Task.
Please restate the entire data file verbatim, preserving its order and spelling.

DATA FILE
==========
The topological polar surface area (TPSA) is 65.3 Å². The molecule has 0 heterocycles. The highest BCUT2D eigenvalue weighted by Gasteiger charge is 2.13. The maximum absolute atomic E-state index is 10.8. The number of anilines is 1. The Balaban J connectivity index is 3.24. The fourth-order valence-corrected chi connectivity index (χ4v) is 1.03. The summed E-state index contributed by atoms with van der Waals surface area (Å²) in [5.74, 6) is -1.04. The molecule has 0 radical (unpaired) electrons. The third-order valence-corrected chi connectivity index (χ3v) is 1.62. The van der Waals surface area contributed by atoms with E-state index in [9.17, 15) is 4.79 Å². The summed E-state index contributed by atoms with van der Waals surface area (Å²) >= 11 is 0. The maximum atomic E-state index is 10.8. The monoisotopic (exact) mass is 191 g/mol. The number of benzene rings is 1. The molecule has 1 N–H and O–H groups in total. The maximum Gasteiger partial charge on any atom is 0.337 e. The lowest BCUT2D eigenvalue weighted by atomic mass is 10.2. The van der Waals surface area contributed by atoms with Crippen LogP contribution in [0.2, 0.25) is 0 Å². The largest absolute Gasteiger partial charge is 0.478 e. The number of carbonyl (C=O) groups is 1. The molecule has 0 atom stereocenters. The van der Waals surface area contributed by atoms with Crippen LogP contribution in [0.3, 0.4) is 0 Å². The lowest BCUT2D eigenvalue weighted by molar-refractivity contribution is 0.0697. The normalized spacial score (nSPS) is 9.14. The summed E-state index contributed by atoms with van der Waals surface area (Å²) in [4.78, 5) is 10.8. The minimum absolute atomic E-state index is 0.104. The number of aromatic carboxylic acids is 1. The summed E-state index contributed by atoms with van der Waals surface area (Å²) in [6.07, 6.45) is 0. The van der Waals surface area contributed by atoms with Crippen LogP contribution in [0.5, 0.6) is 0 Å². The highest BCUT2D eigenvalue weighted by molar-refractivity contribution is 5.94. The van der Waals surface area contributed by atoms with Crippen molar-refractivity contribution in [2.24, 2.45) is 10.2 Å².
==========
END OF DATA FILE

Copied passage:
The topological polar surface area (TPSA) is 65.3 Å². The molecule has 0 heterocycles. The highest BCUT2D eigenvalue weighted by Gasteiger charge is 2.13. The maximum absolute atomic E-state index is 10.8. The number of anilines is 1. The Balaban J connectivity index is 3.24. The fourth-order valence-corrected chi connectivity index (χ4v) is 1.03. The summed E-state index contributed by atoms with van der Waals surface area (Å²) in [5.74, 6) is -1.04. The molecule has 0 radical (unpaired) electrons. The third-order valence-corrected chi connectivity index (χ3v) is 1.62. The van der Waals surface area contributed by atoms with E-state index in [9.17, 15) is 4.79 Å². The summed E-state index contributed by atoms with van der Waals surface area (Å²) >= 11 is 0. The maximum atomic E-state index is 10.8. The monoisotopic (exact) mass is 191 g/mol. The number of benzene rings is 1. The molecule has 1 N–H and O–H groups in total. The maximum Gasteiger partial charge on any atom is 0.337 e. The lowest BCUT2D eigenvalue weighted by atomic mass is 10.2. The van der Waals surface area contributed by atoms with Crippen LogP contribution in [0.2, 0.25) is 0 Å². The largest absolute Gasteiger partial charge is 0.478 e. The number of carbonyl (C=O) groups is 1. The molecule has 0 atom stereocenters. The van der Waals surface area contributed by atoms with Crippen LogP contribution in [0.3, 0.4) is 0 Å². The lowest BCUT2D eigenvalue weighted by molar-refractivity contribution is 0.0697. The normalized spacial score (nSPS) is 9.14. The summed E-state index contributed by atoms with van der Waals surface area (Å²) in [4.78, 5) is 10.8. The minimum absolute atomic E-state index is 0.104. The number of aromatic carboxylic acids is 1. The summed E-state index contributed by atoms with van der Waals surface area (Å²) in [6.07, 6.45) is 0. The van der Waals surface area contributed by atoms with Crippen LogP contribution in [0.5, 0.6) is 0 Å². The highest BCUT2D eigenvalue weighted by molar-refractivity contribution is 5.94. The van der Waals surface area contributed by atoms with Crippen molar-refractivity contribution in [2.24, 2.45) is 10.2 Å².